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Employees give a total of 120 years to Powhatan County

Employees give a total of 120 years to Powhatan County

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Employees give a total of 120 years to Powhatan County

Powhatan County local government is saying goodbye this summer to four retiring employees whose service to the county totals about 120 years: Cherl Jessie, from left, Anne Reynolds, Penny Reams, and Norman “Chubby” Boatwright Jr.

POWHATAN – Powhatan County local government is saying goodbye this summer to four retiring employees whose service to the county totals about 120 years.

The county already said farewell on July 1 to Norman “Chubby” Boatwright Jr., who served almost 21 years with the custodial department. On Aug. 1, the county will also lose the services of Cherl Jessie, who worked for 42 years in the commissioner of revenue’s office; Anne Reynolds, who served more than 31 years in the sheriff’s office, and Penny Reams, who worked for 25 years for the fire department.

All four retirees are residents of Powhatan who will continue to live in the county they have served so long.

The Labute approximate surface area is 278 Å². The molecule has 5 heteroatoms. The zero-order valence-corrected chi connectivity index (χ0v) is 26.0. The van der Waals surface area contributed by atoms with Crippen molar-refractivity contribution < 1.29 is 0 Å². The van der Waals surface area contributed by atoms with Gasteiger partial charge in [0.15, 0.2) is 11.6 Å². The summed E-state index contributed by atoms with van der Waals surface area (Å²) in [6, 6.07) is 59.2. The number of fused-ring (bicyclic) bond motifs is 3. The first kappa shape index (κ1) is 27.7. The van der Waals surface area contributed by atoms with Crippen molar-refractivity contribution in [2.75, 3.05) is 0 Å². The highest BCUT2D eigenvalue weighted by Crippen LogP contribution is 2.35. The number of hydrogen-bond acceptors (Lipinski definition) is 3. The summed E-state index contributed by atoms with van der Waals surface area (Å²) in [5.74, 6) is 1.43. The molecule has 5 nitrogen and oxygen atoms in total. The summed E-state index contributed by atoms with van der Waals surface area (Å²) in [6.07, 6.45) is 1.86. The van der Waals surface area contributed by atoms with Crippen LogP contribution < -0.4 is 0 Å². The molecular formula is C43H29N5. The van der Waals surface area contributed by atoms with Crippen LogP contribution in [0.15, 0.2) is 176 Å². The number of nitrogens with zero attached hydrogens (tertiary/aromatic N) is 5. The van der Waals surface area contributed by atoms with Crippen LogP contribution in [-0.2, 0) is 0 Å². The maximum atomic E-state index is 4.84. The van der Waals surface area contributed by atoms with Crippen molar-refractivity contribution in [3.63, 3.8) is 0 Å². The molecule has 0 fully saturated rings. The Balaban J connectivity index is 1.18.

Cherl Jessie

When Cherl Jessie began working as a clerk in the commissioner of revenue’s office on April 3, 1978, computers weren’t even on the horizon yet. She recalled printing out the list of Powhatan vehicles registered with the Virginia Department of Motor Vehicle and the work of figuring out their total property tax. When the information gathering was done, the office had a huge typewriter that was used to create three copies of the personal property book.

“It was a lot of work and a lot of clerical, but we could eventually catch up. Actually we could do all of our work and unless someone called, we could have a few weeks where things were light. We never get caught up now,” Jessie said with a laugh.